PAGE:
The Douglas County Library System will lose its official state recognition as a library after the county’s board of commissioners holds two public hearings, the last of which was at this Wednesday’s commisioner’s meeting.
The outlying libraries of the system closed as county facilities on April 1. The Roseburg branch of the system is scheduled to close as a county library on May 31.
There was at least one thing Commissioner Gary Leif wanted to make clear Wednesday morning: the county’s libraries are not closing for good.
“The libraries are not going away,” he told the audience of about 50 people. “Please put that out of your head. The libraries are going to stay open, it’s just not going to be in the same manner. It’s up to volunteers in the cities right now to step up to the plate and make sure that happens.”
The hearings are mere formalities, Commissioner Tim Freeman said, since there will not be a resulting official decision. The county chose not to fully fund the library system for this fiscal year during last year’s budget meetings. Taxpayers voted last November against a taxing district that would have funded the system through property taxes. Without a funding source, the library system has run dry. To fill the void, a collection of reading rooms are being set up where people are not allowed to check out books.
Leif, who is the library liaison for the board, said people have asked him why there was not a “plan B” to funding the library system outside of the taxing district.
“Commissioner (Chris) Boice and I went to every meeting and told the library foundation, ‘What is your plan B?’” he said. “And they didn’t want to have a plan B.”
Boice was the liaison prior to January. He was absent from this public hearing.
Douglas County lost most of its general fund revenues as the timber harvest began to decline about two decades ago. Since then the federal government has provided safety net payments to rural counties. That funding, called Secure Rural Schools, is no longer in place.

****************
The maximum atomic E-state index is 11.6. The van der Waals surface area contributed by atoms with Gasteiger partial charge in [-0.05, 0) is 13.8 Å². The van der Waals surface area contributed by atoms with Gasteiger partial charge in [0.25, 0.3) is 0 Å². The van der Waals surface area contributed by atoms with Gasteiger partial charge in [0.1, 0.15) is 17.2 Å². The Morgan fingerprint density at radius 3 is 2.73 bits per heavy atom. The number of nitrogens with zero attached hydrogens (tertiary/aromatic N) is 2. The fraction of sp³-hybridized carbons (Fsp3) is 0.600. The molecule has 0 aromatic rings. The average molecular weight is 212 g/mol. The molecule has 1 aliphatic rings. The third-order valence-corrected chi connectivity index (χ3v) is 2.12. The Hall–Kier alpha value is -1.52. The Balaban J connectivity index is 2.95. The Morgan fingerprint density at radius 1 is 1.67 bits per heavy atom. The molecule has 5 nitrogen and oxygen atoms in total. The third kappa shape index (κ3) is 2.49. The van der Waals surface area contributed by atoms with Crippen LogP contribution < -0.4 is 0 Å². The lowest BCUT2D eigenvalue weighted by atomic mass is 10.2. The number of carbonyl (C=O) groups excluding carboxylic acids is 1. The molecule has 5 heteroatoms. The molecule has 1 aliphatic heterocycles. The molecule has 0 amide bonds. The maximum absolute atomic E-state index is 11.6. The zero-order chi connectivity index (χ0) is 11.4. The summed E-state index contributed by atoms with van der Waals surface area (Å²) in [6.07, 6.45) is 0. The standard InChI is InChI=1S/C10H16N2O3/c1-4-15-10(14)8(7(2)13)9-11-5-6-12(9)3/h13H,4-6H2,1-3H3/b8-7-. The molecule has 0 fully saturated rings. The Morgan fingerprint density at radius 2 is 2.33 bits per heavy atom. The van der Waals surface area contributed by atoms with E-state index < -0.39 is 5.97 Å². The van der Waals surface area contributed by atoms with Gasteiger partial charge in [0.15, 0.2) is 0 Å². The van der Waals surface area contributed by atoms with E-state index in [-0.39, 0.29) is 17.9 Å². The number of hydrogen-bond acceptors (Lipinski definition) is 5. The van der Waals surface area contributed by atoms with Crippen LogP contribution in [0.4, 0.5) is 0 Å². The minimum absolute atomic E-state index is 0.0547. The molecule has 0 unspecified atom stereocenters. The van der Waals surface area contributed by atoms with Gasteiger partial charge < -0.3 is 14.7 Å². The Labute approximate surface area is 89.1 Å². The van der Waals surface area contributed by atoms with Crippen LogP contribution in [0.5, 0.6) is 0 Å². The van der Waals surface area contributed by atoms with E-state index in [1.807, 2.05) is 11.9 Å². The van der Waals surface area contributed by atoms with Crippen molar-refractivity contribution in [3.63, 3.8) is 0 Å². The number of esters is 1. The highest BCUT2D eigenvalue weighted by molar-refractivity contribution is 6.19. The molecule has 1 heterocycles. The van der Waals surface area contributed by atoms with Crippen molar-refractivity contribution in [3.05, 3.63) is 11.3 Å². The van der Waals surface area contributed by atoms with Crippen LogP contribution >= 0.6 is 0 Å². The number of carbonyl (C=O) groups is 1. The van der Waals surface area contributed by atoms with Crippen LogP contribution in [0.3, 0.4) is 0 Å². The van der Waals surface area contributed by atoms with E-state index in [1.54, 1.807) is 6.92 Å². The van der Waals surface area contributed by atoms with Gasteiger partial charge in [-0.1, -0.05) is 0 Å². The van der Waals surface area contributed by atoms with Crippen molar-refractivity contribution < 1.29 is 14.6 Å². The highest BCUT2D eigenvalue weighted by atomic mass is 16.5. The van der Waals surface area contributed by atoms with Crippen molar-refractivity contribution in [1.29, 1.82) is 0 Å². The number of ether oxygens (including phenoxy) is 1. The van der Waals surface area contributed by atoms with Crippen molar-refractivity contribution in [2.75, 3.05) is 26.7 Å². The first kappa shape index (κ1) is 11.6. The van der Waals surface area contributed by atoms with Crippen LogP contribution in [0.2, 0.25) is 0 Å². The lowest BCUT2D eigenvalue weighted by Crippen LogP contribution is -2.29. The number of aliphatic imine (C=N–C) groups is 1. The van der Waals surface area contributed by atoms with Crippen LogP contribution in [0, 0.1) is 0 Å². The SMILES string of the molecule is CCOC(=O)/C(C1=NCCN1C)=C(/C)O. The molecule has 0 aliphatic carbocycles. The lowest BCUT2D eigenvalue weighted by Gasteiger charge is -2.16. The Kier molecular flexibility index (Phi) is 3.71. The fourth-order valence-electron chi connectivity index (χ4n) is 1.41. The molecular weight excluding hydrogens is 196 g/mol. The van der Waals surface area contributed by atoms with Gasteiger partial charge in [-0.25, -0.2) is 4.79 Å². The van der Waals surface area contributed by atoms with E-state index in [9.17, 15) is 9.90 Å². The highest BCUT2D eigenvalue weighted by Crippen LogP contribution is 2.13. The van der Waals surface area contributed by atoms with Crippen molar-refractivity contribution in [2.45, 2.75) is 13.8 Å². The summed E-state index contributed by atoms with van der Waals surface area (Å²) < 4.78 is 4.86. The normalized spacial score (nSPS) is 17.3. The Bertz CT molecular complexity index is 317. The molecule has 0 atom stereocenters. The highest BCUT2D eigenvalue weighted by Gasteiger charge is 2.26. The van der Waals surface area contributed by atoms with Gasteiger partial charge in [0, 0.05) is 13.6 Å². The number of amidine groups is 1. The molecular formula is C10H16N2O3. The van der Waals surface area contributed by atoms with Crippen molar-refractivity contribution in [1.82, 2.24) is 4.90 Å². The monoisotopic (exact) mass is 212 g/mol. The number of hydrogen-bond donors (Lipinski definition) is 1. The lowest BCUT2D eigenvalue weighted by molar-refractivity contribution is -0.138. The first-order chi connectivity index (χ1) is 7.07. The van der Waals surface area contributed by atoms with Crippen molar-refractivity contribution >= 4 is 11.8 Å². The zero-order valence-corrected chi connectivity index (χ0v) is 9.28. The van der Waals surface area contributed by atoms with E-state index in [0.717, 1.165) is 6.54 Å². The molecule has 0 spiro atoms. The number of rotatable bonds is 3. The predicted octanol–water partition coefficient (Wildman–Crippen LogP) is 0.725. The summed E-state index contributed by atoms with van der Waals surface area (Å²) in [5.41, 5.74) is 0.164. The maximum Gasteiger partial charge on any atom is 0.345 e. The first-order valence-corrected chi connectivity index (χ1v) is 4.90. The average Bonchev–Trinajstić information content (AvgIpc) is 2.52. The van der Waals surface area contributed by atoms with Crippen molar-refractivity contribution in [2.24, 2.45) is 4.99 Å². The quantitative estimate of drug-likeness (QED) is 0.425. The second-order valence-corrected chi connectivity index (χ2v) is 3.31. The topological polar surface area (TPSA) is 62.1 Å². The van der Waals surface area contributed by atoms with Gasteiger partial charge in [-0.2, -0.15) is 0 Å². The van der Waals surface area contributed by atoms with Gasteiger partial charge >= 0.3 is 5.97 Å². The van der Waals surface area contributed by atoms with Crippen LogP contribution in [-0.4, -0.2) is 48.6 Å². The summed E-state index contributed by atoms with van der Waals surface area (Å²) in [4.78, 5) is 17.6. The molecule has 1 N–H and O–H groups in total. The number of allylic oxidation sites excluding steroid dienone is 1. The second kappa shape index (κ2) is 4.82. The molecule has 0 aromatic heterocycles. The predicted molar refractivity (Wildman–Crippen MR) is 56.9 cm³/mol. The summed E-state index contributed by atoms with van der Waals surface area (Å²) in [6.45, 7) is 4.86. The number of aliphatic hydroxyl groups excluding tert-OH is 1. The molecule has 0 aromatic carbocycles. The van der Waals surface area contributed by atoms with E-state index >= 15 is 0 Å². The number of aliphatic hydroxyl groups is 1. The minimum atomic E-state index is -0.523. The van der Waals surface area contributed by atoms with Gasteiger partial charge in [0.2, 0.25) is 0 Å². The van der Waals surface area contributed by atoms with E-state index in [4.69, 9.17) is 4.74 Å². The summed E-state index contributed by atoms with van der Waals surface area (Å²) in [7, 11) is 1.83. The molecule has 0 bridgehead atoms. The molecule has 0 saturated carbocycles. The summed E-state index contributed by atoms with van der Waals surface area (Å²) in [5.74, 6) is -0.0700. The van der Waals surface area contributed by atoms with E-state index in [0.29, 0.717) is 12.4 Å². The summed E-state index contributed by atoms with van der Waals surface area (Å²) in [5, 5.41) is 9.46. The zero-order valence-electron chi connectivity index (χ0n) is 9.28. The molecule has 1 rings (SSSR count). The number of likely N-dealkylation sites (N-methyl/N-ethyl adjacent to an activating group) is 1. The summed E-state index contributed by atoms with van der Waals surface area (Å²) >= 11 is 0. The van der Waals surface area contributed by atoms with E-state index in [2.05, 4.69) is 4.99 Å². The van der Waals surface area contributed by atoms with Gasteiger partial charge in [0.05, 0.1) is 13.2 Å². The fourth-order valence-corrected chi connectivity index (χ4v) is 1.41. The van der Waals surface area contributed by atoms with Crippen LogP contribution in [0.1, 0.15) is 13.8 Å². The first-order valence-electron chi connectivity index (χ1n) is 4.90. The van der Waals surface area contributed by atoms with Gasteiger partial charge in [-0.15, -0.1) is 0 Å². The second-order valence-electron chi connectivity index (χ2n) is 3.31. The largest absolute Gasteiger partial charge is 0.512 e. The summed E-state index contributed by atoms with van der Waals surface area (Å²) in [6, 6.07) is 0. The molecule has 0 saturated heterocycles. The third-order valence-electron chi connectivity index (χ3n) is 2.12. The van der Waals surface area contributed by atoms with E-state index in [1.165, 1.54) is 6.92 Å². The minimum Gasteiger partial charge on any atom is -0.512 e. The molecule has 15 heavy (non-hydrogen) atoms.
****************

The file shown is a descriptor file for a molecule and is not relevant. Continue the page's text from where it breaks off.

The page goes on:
Leif said the key to keeping the libraries funded is contacting federal lawmakers regarding timber harvests.
“There’s a fix to this,” he said. “You need to contact the federal legislators who have provided ideas and have forest management, timber management plans. We need a timber management plan to fund the library district.”
Buzzy Nielsen, the Crook County library director and president-elect of the Oregon Library Association, offered his support to Douglas County at the hearing. He said Douglas County is the fifth Oregon county to lose its library system. The others are Deschutes, Hood River, Josephine and Jackson counties. Three of those counties have since reopened their libraries. Nielsen helped reopen the Hood River County library system.
“It is not an easy task to reopen a library after it has been closed,” Nielsen said. “The thing that has helped them the most is what you are doing now: retaining the assets in place, including the collections, furniture and equipment.”
Leif said the county is not going to give away its books, nor is it going to sell them. They will remain intact until there is a solution to managing them as library collections. Right now each community is responsible for maintaining its own library. Ten library branches are in buildings owned by their respective towns. The county owns the Roseburg branch, which is the only one that has not officially shut down from county management.
Although the libraries have technically disbanded from the county system, many have opened as reading rooms managed by a team of volunteers.
The county formed a 19-member library task force earlier this year. It is made up of representatives from each city and of people with different interests related to the library. The group meets weekly on Fridays with a goal of finding a stable source of funding for the county’s libraries. It has considered a few options, including hiring a private management company or partnering with the Douglas Education Service District.